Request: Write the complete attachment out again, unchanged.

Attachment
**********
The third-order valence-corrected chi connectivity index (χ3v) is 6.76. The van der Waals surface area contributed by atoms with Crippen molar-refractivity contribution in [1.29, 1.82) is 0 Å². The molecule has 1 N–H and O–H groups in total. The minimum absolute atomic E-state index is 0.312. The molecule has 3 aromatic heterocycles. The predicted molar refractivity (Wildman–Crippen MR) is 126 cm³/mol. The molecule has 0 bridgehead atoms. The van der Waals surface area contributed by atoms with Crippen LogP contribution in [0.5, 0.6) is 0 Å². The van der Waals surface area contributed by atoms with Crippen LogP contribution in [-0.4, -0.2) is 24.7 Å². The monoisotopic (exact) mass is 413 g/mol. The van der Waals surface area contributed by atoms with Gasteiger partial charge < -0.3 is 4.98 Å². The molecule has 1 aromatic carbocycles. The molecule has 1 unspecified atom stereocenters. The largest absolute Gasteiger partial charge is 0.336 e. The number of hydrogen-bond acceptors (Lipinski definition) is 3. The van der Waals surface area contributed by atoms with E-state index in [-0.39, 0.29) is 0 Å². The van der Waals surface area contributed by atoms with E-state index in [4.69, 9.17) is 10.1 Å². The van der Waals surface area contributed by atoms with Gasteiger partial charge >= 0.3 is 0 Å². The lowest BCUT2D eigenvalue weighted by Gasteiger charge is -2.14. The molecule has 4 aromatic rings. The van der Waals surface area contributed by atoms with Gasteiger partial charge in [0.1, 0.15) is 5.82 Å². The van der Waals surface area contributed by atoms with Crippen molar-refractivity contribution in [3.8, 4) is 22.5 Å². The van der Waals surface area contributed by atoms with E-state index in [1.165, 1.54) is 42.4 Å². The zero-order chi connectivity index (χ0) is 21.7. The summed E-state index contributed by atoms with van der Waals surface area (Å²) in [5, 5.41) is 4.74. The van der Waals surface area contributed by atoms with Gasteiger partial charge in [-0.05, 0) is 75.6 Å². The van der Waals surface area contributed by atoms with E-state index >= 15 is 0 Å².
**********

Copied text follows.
The third-order valence-corrected chi connectivity index (χ3v) is 6.76. The van der Waals surface area contributed by atoms with Crippen molar-refractivity contribution in [1.29, 1.82) is 0 Å². The molecule has 1 N–H and O–H groups in total. The minimum absolute atomic E-state index is 0.312. The molecule has 3 aromatic heterocycles. The predicted molar refractivity (Wildman–Crippen MR) is 126 cm³/mol. The molecule has 0 bridgehead atoms. The van der Waals surface area contributed by atoms with Crippen LogP contribution in [0.5, 0.6) is 0 Å². The van der Waals surface area contributed by atoms with Crippen LogP contribution in [-0.4, -0.2) is 24.7 Å². The monoisotopic (exact) mass is 413 g/mol. The van der Waals surface area contributed by atoms with Gasteiger partial charge < -0.3 is 4.98 Å². The molecule has 1 aromatic carbocycles. The molecule has 1 unspecified atom stereocenters. The largest absolute Gasteiger partial charge is 0.336 e. The number of hydrogen-bond acceptors (Lipinski definition) is 3. The van der Waals surface area contributed by atoms with E-state index in [-0.39, 0.29) is 0 Å². The van der Waals surface area contributed by atoms with E-state index in [4.69, 9.17) is 10.1 Å². The van der Waals surface area contributed by atoms with Gasteiger partial charge >= 0.3 is 0 Å². The lowest BCUT2D eigenvalue weighted by Gasteiger charge is -2.14. The molecule has 4 aromatic rings. The van der Waals surface area contributed by atoms with Gasteiger partial charge in [0.1, 0.15) is 5.82 Å². The van der Waals surface area contributed by atoms with Crippen molar-refractivity contribution in [3.8, 4) is 22.5 Å². The van der Waals surface area contributed by atoms with E-state index in [1.165, 1.54) is 42.4 Å². The zero-order chi connectivity index (χ0) is 21.7. The summed E-state index contributed by atoms with van der Waals surface area (Å²) in [5, 5.41) is 4.74. The van der Waals surface area contributed by atoms with Gasteiger partial charge in [-0.05, 0) is 75.6 Å². The van der Waals surface area contributed by atoms with E-state index >= 15 is 0 Å².